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Friday, September 24, 2004
>> Kaimuki, etc.
As they watched the tail lights of the police wagon carrying Fon Du disappear out the rear exit of Diamond Head Memorial Park, Bodhicita Guzman broke into tears.
"I can't believe he's gone! He'll never try to kill you again, Jey!"
She grabbed him, pulled him to her, hugged him hard, nothing tantric about it, just sheer, wonderful, joyous physical closeness and aliveness.
The second Lama Jey Tsong Khapa hugged her back, never having felt anything like this, suddenly understanding a term he'd heard as a boy back in the monasteries of the Himalayas, "a rise in the robes."
"Can I offer you two a ride?" Detective Leina'ala Smashowicz interrupted. "Khan's truck has to stay here until we get it all checked out."
For the first time they noticed a dark splatter of blood on the red paint.
"Actually, I would like to visit our friend Khan," the lama said. "How's he doing?"
"No idea, but we can find out real quick," she said.
Soon they were pulling into the Queen's ER parking lot.
Kamasami Khan was undergoing surgery to his shoulder. The bullet had bounced off his collar bone, traveled down his upper arm and exited just above the elbow. He lost a lot of blood and would require reconstructive surgery, but with rehab would one day fulfill his dream of taking serious action against the Chinese Communist occupiers of Tibet.
After they left Queen's, the young Lama visited Fon Du in jail. And just as the third Dalai Lama tamed the ferocious Khans of Mongolia, so did Lama Jey tame the dangerous Fon Du, who henceforth would seek only his Buddhahood, forsaking violence and all allegiance to China.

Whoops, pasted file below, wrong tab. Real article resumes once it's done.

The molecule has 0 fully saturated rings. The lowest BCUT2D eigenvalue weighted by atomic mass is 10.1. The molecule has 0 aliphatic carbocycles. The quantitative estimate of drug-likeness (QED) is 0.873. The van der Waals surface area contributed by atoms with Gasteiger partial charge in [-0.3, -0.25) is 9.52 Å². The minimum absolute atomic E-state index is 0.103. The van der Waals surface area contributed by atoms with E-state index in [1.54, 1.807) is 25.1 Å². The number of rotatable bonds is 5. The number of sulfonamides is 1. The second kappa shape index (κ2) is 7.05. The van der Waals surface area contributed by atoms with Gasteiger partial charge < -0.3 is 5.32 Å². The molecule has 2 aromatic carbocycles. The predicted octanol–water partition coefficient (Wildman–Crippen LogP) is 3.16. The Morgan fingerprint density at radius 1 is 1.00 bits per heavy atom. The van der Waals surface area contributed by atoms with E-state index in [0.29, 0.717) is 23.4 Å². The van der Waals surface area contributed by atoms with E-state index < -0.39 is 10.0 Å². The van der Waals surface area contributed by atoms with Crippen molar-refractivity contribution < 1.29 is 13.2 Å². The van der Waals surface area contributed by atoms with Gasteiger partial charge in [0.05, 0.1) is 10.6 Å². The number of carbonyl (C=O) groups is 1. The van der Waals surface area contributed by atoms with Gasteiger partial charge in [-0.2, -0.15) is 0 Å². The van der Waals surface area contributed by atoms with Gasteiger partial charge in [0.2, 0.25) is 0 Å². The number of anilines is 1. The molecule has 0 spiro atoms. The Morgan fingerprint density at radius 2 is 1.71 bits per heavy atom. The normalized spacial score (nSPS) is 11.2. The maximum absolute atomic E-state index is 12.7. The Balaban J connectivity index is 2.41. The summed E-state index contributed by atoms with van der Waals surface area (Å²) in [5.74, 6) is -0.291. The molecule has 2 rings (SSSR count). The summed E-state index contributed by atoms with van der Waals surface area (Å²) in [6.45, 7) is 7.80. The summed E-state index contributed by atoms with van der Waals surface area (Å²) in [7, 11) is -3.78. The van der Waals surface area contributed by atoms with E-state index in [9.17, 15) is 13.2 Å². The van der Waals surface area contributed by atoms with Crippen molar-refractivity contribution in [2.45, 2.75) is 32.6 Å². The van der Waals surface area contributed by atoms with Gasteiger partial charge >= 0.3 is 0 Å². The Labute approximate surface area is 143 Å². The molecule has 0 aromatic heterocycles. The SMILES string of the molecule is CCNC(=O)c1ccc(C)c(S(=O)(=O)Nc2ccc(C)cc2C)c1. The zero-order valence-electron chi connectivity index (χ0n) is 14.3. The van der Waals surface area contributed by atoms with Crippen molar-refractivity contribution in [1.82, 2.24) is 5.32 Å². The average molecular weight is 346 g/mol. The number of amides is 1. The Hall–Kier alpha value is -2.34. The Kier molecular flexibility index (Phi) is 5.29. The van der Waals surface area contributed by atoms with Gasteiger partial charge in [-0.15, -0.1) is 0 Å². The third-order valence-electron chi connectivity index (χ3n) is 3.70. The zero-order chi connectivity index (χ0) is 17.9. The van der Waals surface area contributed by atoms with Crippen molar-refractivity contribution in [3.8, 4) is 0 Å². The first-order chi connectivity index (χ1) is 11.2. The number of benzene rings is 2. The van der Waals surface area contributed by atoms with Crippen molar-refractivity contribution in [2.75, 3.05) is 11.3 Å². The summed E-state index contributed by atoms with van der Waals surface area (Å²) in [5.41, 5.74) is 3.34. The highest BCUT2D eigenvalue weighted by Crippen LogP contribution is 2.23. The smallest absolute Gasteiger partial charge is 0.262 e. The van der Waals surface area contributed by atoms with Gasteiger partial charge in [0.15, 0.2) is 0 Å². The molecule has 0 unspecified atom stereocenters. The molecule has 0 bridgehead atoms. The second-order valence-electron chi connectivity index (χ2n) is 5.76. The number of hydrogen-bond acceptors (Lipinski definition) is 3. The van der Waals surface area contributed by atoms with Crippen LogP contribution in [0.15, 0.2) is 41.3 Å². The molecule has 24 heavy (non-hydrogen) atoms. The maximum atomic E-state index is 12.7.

Fon Du was the eighth member of Te-Wu who had been arrested in the past two days. The information that police and the FBI extracted from them would help expose Chinese agents in a variety of cities across America and the rest of the world, "flipping" three into moles for the good guys.
And if we ended our story here, it would be a happy ending indeed.
We'd like to end it here. But we cannot.
Because there was one member of Te-Wu left on the streets of Honolulu -- the shy, quiet one who served as their cook and handled other household matters at the Kahala estate. He wasn't really one of them. The worst he did was follow the lama's limo on his mo-ped for a few blocks, and only because they needed help until reinforcements arrived from Beijing. So none of his colleagues mentioned him. Perhaps he could escape back to China.
So far, watching through the shadows of a mock orange hedge as the newest little living Buddha splashed in Lily Ah Sun's backyard pool, he had.
Lucky, he thought, his head wasn't the one glowing in the dark.
See the Columnists section for some past articles.
Don Chapman is editor of MidWeek. His serialized novel runs daily in the Star-Bulletin. He can be e-mailed at email@example.com
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